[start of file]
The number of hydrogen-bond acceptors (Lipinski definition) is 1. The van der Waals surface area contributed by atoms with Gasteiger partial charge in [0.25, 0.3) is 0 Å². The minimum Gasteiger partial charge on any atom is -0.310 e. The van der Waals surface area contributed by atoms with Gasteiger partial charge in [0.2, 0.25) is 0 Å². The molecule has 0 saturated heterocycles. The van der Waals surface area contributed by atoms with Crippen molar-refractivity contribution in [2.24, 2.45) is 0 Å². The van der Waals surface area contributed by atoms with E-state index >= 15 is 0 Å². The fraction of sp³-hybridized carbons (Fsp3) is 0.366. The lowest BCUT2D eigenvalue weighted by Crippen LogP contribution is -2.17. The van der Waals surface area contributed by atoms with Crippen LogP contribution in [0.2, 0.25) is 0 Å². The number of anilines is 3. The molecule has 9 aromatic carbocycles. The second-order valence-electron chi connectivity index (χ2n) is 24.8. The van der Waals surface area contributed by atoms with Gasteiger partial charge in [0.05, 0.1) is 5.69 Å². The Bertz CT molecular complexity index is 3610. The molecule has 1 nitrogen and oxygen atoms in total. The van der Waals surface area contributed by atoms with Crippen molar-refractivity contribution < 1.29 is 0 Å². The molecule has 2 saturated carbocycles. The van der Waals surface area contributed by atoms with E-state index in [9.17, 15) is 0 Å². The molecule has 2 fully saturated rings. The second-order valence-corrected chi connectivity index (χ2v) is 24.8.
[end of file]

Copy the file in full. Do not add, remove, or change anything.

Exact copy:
The number of hydrogen-bond acceptors (Lipinski definition) is 1. The van der Waals surface area contributed by atoms with Gasteiger partial charge in [0.25, 0.3) is 0 Å². The minimum Gasteiger partial charge on any atom is -0.310 e. The van der Waals surface area contributed by atoms with Gasteiger partial charge in [0.2, 0.25) is 0 Å². The molecule has 0 saturated heterocycles. The van der Waals surface area contributed by atoms with Crippen molar-refractivity contribution in [2.24, 2.45) is 0 Å². The van der Waals surface area contributed by atoms with E-state index >= 15 is 0 Å². The fraction of sp³-hybridized carbons (Fsp3) is 0.366. The lowest BCUT2D eigenvalue weighted by Crippen LogP contribution is -2.17. The van der Waals surface area contributed by atoms with Crippen LogP contribution in [0.2, 0.25) is 0 Å². The number of anilines is 3. The molecule has 9 aromatic carbocycles. The second-order valence-electron chi connectivity index (χ2n) is 24.8. The van der Waals surface area contributed by atoms with Gasteiger partial charge in [0.05, 0.1) is 5.69 Å². The Bertz CT molecular complexity index is 3610. The molecule has 1 nitrogen and oxygen atoms in total. The van der Waals surface area contributed by atoms with Crippen molar-refractivity contribution < 1.29 is 0 Å². The molecule has 2 saturated carbocycles. The van der Waals surface area contributed by atoms with E-state index in [9.17, 15) is 0 Å². The molecule has 2 fully saturated rings. The second-order valence-corrected chi connectivity index (χ2v) is 24.8.